• 2 0
 @vinay: In abstract, yeah, reduced manufacturing labor can offset component costs.

Though I think you're underestimating the cost difference between simply stamping/cutting a sheet of steel vs the same thing in addition to forging a centerlock spider and connecting it to that sheet of metal.
  • 13 0
 My favourite standard is a consistent one
  • 11 0
 Serious question, is anyone actually bending 24mm cranks? I can't imagine how hard I would have to case something for that to happen.
  • 6 0
 That's not why 30mm exists its so they can make the spindles from aluminium instead of steel. Started in road bikes, it's a weight weenie thing really.
  • 1 1
 @pbuser30972: I have seen 24mm spindles on road bikes actually twisted because of the amount of watts some riders are capable of. I thought 30mm spindles came about to give them more torsional rigidity.
  • 2 0
 @srsiri23w: yeah but 24mm is just the outside diameter. I would assume that road cranks would be made with much thinner walls to save weight.

Would still love to hear if anyone has a justification for 30mm beyond what pbuser said. If that's the case then 30mm cranks are really just for xc bikes. I definitely don't care about a few grams for steel cranks on my 35lb 150mm travel rig especially if it means replacing my bb more often.
  • 2 0
 @srsiri23w: I broke a cheap 24mm samox crank casing a jump. On a rigid bmx. Guarantee I put more into it than any spandex warrior can pedaling.
  • 1 0
 I broke a Samox too, on a fatbike. I put that on quality of manufacture, plus the fact that it had 10mm spacers outside the bb. Bad design for hard riding.
  • 15 3
 20mm front axle needs more votes!
  • 1 2
 And maybe also be more specific? 20x110 old or 20x110 boost?
  • 4 1
 People voting prob came to the sport long after it disappeared...
  • 7 1
 Agreed. Seeing 15mm beat 20mm makes baby Jesus cry
  • 1 0
 I came back to the sport after 12 years away. Shocked to discover 20mm front axles not prevalent and tapered head tubes rather than 1.5.
  • 1 0
 Would love to here the reasoning behind the down votes in this little thread!
  • 1 0
 @Afterschoolsports: 1.5 HTs never really took off anyway
  • 10 1
 I answered "Other" on all of them. As a professional in the bike industry, new standards = money in my pocket.

Now everybody take turns throwing a punch at the strawman!
  • 1 2
 @reindeln Do you make more of your money selling complete bikes? or through parts / service?
  • 1 0
 @pcledrew: from all anecdotal evidence I can think of, it's probably parts/service. Or at least, that's what my bike shop makes the most money off when I go into the store. I dont have the cash the throw around 3 G's every year, or even every other year, but I can swing a couple hundred bucks for repairs and upgrades that I can't do myself. And at the rate I abuse my bikes, that's at least a couple times a year. Hell, I spent 900 dollars between two different wheel sets I blew up or bent beyond repair just this year.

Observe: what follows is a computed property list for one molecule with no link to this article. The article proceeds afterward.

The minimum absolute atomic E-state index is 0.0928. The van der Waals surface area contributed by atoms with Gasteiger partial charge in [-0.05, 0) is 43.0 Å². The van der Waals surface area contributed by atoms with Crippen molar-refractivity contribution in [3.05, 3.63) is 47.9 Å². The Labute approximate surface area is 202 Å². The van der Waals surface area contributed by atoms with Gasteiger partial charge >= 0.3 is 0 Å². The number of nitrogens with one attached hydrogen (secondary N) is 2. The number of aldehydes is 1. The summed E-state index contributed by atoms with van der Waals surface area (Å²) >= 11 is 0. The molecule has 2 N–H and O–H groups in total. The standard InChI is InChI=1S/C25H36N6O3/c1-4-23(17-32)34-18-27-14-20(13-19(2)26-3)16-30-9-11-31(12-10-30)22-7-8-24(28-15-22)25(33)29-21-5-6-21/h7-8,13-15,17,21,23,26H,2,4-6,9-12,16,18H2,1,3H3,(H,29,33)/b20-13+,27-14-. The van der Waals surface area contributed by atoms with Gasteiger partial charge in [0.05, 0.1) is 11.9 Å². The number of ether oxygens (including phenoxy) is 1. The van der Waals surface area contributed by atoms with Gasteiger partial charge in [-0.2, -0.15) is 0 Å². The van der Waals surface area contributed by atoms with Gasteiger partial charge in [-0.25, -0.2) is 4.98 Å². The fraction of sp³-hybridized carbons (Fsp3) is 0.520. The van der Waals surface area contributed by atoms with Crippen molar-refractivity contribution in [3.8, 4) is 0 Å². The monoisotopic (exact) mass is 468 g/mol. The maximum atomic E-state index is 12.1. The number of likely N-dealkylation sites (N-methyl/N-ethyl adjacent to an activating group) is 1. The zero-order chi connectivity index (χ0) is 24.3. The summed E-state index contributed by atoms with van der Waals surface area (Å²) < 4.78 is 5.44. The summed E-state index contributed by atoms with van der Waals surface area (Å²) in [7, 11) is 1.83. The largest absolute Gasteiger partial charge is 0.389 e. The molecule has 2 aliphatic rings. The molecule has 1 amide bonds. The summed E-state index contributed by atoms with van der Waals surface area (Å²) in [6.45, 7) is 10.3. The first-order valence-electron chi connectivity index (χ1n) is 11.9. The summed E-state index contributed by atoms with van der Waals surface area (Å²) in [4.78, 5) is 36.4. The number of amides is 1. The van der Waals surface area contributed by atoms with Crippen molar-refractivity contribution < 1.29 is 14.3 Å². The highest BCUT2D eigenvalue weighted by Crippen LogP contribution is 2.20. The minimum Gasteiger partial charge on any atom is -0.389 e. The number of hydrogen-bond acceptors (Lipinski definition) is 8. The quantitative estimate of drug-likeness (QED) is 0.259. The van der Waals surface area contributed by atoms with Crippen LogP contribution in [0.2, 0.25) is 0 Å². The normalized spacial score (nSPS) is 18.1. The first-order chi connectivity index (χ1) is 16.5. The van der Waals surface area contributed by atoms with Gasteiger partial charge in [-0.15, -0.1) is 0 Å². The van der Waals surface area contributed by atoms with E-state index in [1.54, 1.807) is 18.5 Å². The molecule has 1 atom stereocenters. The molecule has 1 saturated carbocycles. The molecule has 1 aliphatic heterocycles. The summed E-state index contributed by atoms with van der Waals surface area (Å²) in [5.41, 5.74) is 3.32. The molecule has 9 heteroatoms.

• 1 0
 @pcledrew: on the other hand, I'm middle class. People I know in even the upper middle class have dropped 2 grand on bikes for them and their kids like it was burning a hole in their pocket.
  • 6 0
 Haha. Good one Pinkbike. You’re asking like the “industry” is going to listen at all. They’ll just keep creating bullshit and calling it a “standard” because 1. That’s how they get money, by selling stuff to us we don’t need by saying we do need it. And 2, people will buy it because they have been told they need it.
  • 4 0
 This is 100% facts, companies will keep creating new standards saying that the version they made is more efficient and lighter and probably stiffer
  • 6 0
 I'm not sure how many people in the industry need to hear this.... but most of these standards mean absolutely nothing to 99% of riders. Perhaps this is of benefit though so they can continue to market them with exaggerated benefits.
  • 1 0
 Agree with this, generally most consumers are limited to the inventory at their LBS and the LBS is not going to carry stuff that doesn't work with their inventory. So most people who need a new part are just going to go to the LBS explain their problem to staff and staff will make recommendations to customer based on factors including what they have to spend and what the LBS has available. In this situation standards will only factor in the discussion between LBS staff (mechanic and sale staff) customer just wants a solution that works in their given set of parameters which is usually based on price and performance.